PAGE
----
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Use of Controlled Substances for the Treatment of Chronic Pain
This substantive policy statement is advisory only. A substantive policy statement does not include internal procedural documents that only affect the internal procedures of the agency and does not impose additional requirements or penalties on regulated parties or include confidential information or rules made in accordance with the Arizona administrative procedure act. If you believe that this substantive policy statement does impose additional requirements or penalties on regulated parties you may petition the agency under Arizona Revised Statutes section 41-1033 for a review of the statement.

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The Arizona Medical Board (“Board”) strongly urges physicians to view effective pain management as a high priority in all patients, including children and the elderly. Pain should be assessed and treated promptly, effectively and for as long as pain persists. The medical management of pain should be based on up-to-date knowledge about pain, pain assessment and pain treatment. Pain treatment may involve the use of several drug and nondrug treatment modalities, often in combination. For some types of pain the use of drugs is emphasized and should be pursued vigorously; for other types, the use of drugs is better de-emphasized in favor of other therapeutic modalities. Physicians should have sufficient knowledge or consultation to make such judgments for their patients.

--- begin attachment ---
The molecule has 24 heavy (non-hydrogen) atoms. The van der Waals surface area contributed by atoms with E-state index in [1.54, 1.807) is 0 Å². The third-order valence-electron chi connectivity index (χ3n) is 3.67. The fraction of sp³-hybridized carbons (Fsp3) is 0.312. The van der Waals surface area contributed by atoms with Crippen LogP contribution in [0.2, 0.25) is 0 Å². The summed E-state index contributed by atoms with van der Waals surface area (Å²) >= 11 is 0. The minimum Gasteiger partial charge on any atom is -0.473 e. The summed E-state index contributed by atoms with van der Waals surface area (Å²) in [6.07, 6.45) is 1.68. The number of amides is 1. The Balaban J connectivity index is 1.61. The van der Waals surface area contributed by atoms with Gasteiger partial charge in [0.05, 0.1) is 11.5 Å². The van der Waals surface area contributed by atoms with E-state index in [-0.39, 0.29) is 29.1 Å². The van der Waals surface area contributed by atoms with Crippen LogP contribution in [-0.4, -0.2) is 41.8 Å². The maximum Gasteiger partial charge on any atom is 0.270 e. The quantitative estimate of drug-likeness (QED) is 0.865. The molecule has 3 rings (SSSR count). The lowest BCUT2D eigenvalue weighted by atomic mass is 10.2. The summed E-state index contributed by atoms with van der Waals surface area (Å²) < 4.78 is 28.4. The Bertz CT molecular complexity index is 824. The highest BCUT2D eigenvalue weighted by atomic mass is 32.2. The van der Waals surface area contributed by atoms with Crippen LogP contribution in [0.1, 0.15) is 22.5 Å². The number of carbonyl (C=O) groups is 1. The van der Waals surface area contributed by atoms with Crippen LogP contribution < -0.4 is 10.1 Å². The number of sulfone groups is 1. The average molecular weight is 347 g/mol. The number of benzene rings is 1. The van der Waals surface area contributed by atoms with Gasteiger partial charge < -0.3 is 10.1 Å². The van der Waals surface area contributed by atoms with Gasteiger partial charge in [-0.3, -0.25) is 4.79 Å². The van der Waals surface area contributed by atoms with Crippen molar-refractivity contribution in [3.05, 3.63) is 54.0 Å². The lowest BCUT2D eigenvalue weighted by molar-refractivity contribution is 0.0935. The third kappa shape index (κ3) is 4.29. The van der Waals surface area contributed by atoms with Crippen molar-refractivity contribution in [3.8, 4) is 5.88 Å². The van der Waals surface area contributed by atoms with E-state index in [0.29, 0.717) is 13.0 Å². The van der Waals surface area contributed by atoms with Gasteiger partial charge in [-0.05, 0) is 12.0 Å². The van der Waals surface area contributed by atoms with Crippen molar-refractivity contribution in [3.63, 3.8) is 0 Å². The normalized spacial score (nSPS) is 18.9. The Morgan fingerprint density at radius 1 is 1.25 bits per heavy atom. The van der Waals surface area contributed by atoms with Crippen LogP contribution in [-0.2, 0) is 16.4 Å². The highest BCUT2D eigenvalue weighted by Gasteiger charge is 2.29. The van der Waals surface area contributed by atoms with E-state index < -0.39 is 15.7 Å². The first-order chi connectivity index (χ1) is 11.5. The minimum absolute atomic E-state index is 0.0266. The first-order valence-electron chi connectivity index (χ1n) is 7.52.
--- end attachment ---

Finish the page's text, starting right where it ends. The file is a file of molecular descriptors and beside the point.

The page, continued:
Drugs, in particular the opioid analgesics, are considered the cornerstone of treatment for pain associated with trauma, surgery, medical procedure and cancer. Physicians are referred to the U.S. Agency for Health Care Policy and Research Clinical Practice Guidelines as a sound yet flexible approach to the management of these types of pain.

The prescribing of opioid analgesics for other patients with intractable non-cancer pain also may be beneficial, especially when efforts to remove the cause of pain or to treat it with other modalities have been unsuccessful. For the purposes of these guidelines, intractable pain is defined as:

A pain state in which the cause of the pain cannot be removed or otherwise treated and which in the generally accepted course of medical practice no relief or cure of the cause of the pain is possible or none has been found after reasonable efforts including, but not limited to, evaluation by the attending physician and surgeon and one or more physicians and surgeons specializing in the treatment of the area, system or organs of the body perceived as the source of the pain.

Therefore, these guidelines are an attempt to communicate to physicians who prescribe opioids for intractable pain not to fear disciplinary action from this Board for prescribing or administering controlled substances in the course of treatment of a person for intractable pain. Also, physicians should use sound clinical judgment, and care for their patients according to the following principles of responsible professional practice.


Pursuant to Arizona Revised Statutes § 32-1403(A)(3), the Board may develop and recommend standards governing the profession in Arizona.


A) Pain Assessment